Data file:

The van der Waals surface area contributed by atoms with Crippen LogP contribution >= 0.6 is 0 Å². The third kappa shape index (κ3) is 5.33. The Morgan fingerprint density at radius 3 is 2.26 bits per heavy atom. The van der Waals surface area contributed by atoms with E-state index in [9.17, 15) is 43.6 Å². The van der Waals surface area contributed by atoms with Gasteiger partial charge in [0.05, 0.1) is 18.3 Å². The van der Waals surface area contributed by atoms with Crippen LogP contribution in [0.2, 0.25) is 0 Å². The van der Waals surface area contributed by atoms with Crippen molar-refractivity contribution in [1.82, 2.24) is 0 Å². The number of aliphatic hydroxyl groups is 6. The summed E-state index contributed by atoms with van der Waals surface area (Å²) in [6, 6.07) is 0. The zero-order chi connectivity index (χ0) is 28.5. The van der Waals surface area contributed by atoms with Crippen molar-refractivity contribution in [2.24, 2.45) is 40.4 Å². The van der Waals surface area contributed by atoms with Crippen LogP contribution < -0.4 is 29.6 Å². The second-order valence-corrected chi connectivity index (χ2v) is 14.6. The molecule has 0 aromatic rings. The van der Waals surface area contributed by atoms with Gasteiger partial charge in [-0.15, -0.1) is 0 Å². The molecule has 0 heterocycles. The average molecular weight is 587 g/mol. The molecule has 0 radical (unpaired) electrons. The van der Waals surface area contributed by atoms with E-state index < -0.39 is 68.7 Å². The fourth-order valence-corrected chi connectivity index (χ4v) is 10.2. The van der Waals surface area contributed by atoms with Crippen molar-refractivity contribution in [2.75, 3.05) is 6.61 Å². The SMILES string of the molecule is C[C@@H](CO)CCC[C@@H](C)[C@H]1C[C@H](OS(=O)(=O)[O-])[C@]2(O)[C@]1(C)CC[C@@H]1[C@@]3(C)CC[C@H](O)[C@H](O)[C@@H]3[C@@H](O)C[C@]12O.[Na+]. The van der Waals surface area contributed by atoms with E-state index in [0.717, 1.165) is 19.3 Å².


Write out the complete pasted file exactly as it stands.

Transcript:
The van der Waals surface area contributed by atoms with Crippen LogP contribution >= 0.6 is 0 Å². The third kappa shape index (κ3) is 5.33. The Morgan fingerprint density at radius 3 is 2.26 bits per heavy atom. The van der Waals surface area contributed by atoms with E-state index in [9.17, 15) is 43.6 Å². The van der Waals surface area contributed by atoms with Gasteiger partial charge in [0.05, 0.1) is 18.3 Å². The van der Waals surface area contributed by atoms with Crippen LogP contribution in [0.2, 0.25) is 0 Å². The van der Waals surface area contributed by atoms with Crippen molar-refractivity contribution in [1.82, 2.24) is 0 Å². The number of aliphatic hydroxyl groups is 6. The summed E-state index contributed by atoms with van der Waals surface area (Å²) in [6, 6.07) is 0. The zero-order chi connectivity index (χ0) is 28.5. The van der Waals surface area contributed by atoms with Crippen molar-refractivity contribution in [2.24, 2.45) is 40.4 Å². The van der Waals surface area contributed by atoms with Crippen LogP contribution < -0.4 is 29.6 Å². The second-order valence-corrected chi connectivity index (χ2v) is 14.6. The molecule has 0 aromatic rings. The van der Waals surface area contributed by atoms with Gasteiger partial charge in [-0.15, -0.1) is 0 Å². The molecule has 0 heterocycles. The average molecular weight is 587 g/mol. The molecule has 0 radical (unpaired) electrons. The van der Waals surface area contributed by atoms with E-state index < -0.39 is 68.7 Å². The fourth-order valence-corrected chi connectivity index (χ4v) is 10.2. The van der Waals surface area contributed by atoms with Crippen molar-refractivity contribution in [2.75, 3.05) is 6.61 Å². The SMILES string of the molecule is C[C@@H](CO)CCC[C@@H](C)[C@H]1C[C@H](OS(=O)(=O)[O-])[C@]2(O)[C@]1(C)CC[C@@H]1[C@@]3(C)CC[C@H](O)[C@H](O)[C@@H]3[C@@H](O)C[C@]12O.[Na+]. The van der Waals surface area contributed by atoms with E-state index in [0.717, 1.165) is 19.3 Å².